Guestview: What they are not talking about at Camp David’s G8 meeting

By Guest Contributor
May 17, 2012

(World leaders pose for a group photo at the G8 summit in Deauville May 27, 2011. REUTERS/Philippe Wojazer)

The following is a guest contribution. Reuters is not responsible for the content and the views expressed are the authors’ alone. Aaron Stauffer is a fellow of the Joint Religious Leadership Coordination for the G8 and G20 Summits (JRLCS) and Rev. Bud Heckman is Executive Director of Religions for Peace and Administrator for the JRLCS.

By Aaron Stauffer and Rev Bud Heckman

Vladimir Putin is sitting out this year’s G8.  Why is it easy to skip all of a sudden?  Is the sizzle gone from these meetings?  The US suspiciously moved from a high fanfare and public Chicago doubleheader with NATO to the quiet retreat at Camp David.  Is there not anything meaningful and constructive left to talk about at these meetings?

Religious leaders think so.  Critical human development issues matter to billions of believers, and these summits are a way to hold governments accountable for their role and remind the faithful of the necessity of their own moral commitments.

With the deadline of the Millennium Development Goals drawing itself nearer each year, and the likelihood of unfortunate shortcomings in reaching them, the leaders of the G8 and G20 Summits hold an even more important role to play.

Religious and interreligious leaders from across the world are gathering today to urge and challenge these leaders to consider prioritizing the voiceless and marginalized – the poor, women, and children.  On the eve of the 38th G8 Summit in Camp David, Maryland, the leaders of diverse religious traditions – ranging from Buddhist, Baha’i, Christian, Hindu, Jain, Jewish, Muslim, Shinto, Zoroastrian, and others – are gathering today to speak with a moral voice and refresh their own commitments to the solutions.

This gathering demonstrates the potential of religious institutions and people of faith and goodwill to be a voice for justice and advocacy movements.  In the face of economic, food, and human security crises, leaders of religious communities hold a unique responsibility to turn their ear toward the downtrodden and their voice toward pinnacles of power.  They must focus on changing the macro systems that structure and guide our communal and individual lives.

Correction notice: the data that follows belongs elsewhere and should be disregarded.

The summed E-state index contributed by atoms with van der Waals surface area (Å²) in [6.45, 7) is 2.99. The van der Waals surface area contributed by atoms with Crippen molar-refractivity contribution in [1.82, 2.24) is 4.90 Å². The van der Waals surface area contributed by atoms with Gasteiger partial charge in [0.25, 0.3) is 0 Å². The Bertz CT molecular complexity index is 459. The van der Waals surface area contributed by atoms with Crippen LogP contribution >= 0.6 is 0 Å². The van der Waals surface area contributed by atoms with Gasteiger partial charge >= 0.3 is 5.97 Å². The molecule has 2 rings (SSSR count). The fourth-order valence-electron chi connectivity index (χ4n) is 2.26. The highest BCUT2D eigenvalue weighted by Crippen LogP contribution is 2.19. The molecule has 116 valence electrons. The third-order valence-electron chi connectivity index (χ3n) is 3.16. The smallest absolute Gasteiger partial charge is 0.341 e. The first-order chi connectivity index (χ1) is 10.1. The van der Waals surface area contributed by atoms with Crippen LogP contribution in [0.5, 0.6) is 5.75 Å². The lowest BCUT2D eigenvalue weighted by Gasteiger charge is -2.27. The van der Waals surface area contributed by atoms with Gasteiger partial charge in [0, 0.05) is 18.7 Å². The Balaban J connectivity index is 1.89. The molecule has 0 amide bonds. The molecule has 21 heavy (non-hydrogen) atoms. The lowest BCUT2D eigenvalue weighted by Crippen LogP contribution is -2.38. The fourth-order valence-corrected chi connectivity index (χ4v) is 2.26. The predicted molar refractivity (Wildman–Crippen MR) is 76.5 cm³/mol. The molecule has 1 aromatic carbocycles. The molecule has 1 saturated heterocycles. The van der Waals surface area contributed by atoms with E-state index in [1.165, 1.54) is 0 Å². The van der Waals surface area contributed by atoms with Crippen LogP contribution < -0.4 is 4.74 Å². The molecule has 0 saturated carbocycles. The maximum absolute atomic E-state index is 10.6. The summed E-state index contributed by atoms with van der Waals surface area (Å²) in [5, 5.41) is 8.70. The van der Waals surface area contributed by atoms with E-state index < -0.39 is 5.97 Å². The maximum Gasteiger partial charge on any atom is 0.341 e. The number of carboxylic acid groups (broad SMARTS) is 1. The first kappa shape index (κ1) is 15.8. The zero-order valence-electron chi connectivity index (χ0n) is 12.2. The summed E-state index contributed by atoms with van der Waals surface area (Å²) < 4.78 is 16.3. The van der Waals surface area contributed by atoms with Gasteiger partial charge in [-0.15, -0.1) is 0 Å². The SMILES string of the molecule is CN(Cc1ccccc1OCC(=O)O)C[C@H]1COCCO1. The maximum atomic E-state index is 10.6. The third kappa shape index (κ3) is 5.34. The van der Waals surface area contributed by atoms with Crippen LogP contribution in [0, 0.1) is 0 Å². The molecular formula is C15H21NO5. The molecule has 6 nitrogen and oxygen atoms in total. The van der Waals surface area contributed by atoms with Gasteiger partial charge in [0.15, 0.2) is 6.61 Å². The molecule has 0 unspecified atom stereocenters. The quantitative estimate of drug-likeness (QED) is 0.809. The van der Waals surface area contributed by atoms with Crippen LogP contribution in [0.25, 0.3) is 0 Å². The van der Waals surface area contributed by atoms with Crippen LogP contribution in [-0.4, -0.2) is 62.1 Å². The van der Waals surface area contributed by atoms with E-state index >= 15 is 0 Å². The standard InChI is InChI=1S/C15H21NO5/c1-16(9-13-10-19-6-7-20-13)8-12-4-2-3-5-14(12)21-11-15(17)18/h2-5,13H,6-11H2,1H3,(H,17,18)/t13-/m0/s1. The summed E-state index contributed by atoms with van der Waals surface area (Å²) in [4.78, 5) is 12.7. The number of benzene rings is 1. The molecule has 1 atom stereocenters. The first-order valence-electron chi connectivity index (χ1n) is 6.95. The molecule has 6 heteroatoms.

This gathering is not only a moment to hold publicly accountable these leaders of the world’s eight largest economies, but also a moment to affirm what all religious traditions might deem as the common good. Where they have deeply held and widely shared values, they can speak with a strong moral voice and reaffirm their own communities’ commitments to work for peace with justice.

Soberly, it is important to begin by acknowledging the all too frequent misuse of religion for ill in this world as one of the mitigating factors.  This interfaith leaders’ summit marks a coming together that both urges and challenges the G8 and G20 leaders to uphold the political claims affirmed in past “G” meetings and offers guidance to them from theological and religious traditions that proclaim the hope-filled possibility of a better world.

Religious communities must speak to the pain that the current crises have waged upon individuals and their communities. This necessitates challenging the “G” leaders to focus on economic reform, regulation, and stability and on food and human security and poverty alleviation.  At the same time, the religious leaders are challenging themselves and their communities to own and locally live out the values of uplifting and transforming the lives of those who are the least and the last.

Religious leaders believe we are at a critical juncture where political, humanitarian, and economic decisions of the “G” summits hold powerful influence over billions of lives and the well-being of, most especially, the poor, women, and children.  Maybe retreating to a cabin in the woods is just the place where President Obama and his guests can “get real” about what really matters.

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